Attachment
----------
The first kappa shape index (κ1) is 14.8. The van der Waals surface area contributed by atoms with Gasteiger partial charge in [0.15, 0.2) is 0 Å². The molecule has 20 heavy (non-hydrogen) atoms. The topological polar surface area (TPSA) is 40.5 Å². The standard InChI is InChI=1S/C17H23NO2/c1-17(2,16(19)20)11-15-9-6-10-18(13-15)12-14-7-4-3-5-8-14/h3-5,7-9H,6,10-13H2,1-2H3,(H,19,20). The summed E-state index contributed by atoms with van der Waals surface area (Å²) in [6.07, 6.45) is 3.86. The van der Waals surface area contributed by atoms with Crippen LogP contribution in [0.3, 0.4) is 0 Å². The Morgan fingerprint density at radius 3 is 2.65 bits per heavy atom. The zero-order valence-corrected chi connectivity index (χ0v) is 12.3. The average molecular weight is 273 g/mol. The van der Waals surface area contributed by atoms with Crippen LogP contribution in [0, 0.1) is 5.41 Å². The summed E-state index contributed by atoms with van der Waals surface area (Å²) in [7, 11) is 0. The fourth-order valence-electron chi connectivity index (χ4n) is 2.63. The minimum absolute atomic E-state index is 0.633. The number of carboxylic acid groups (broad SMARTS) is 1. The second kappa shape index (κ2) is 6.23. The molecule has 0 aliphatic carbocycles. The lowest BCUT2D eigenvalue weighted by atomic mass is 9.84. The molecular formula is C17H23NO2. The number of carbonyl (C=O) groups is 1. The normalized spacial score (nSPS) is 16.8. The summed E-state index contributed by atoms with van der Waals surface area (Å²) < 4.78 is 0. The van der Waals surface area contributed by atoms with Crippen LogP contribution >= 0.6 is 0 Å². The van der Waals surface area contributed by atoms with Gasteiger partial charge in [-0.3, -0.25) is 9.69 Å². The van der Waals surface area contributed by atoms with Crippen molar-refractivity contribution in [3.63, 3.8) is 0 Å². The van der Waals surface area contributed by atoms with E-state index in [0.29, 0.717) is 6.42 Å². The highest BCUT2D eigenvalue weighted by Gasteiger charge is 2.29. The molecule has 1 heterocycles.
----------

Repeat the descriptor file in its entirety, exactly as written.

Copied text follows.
The first kappa shape index (κ1) is 14.8. The van der Waals surface area contributed by atoms with Gasteiger partial charge in [0.15, 0.2) is 0 Å². The molecule has 20 heavy (non-hydrogen) atoms. The topological polar surface area (TPSA) is 40.5 Å². The standard InChI is InChI=1S/C17H23NO2/c1-17(2,16(19)20)11-15-9-6-10-18(13-15)12-14-7-4-3-5-8-14/h3-5,7-9H,6,10-13H2,1-2H3,(H,19,20). The summed E-state index contributed by atoms with van der Waals surface area (Å²) in [6.07, 6.45) is 3.86. The van der Waals surface area contributed by atoms with Crippen LogP contribution in [0.3, 0.4) is 0 Å². The Morgan fingerprint density at radius 3 is 2.65 bits per heavy atom. The zero-order valence-corrected chi connectivity index (χ0v) is 12.3. The average molecular weight is 273 g/mol. The van der Waals surface area contributed by atoms with Crippen LogP contribution in [0, 0.1) is 5.41 Å². The summed E-state index contributed by atoms with van der Waals surface area (Å²) in [7, 11) is 0. The fourth-order valence-electron chi connectivity index (χ4n) is 2.63. The minimum absolute atomic E-state index is 0.633. The number of carboxylic acid groups (broad SMARTS) is 1. The second kappa shape index (κ2) is 6.23. The molecule has 0 aliphatic carbocycles. The lowest BCUT2D eigenvalue weighted by atomic mass is 9.84. The molecular formula is C17H23NO2. The number of carbonyl (C=O) groups is 1. The normalized spacial score (nSPS) is 16.8. The summed E-state index contributed by atoms with van der Waals surface area (Å²) < 4.78 is 0. The van der Waals surface area contributed by atoms with Crippen LogP contribution >= 0.6 is 0 Å². The van der Waals surface area contributed by atoms with Gasteiger partial charge in [-0.3, -0.25) is 9.69 Å². The van der Waals surface area contributed by atoms with Crippen molar-refractivity contribution in [3.63, 3.8) is 0 Å². The van der Waals surface area contributed by atoms with E-state index in [0.29, 0.717) is 6.42 Å². The highest BCUT2D eigenvalue weighted by Gasteiger charge is 2.29. The molecule has 1 heterocycles.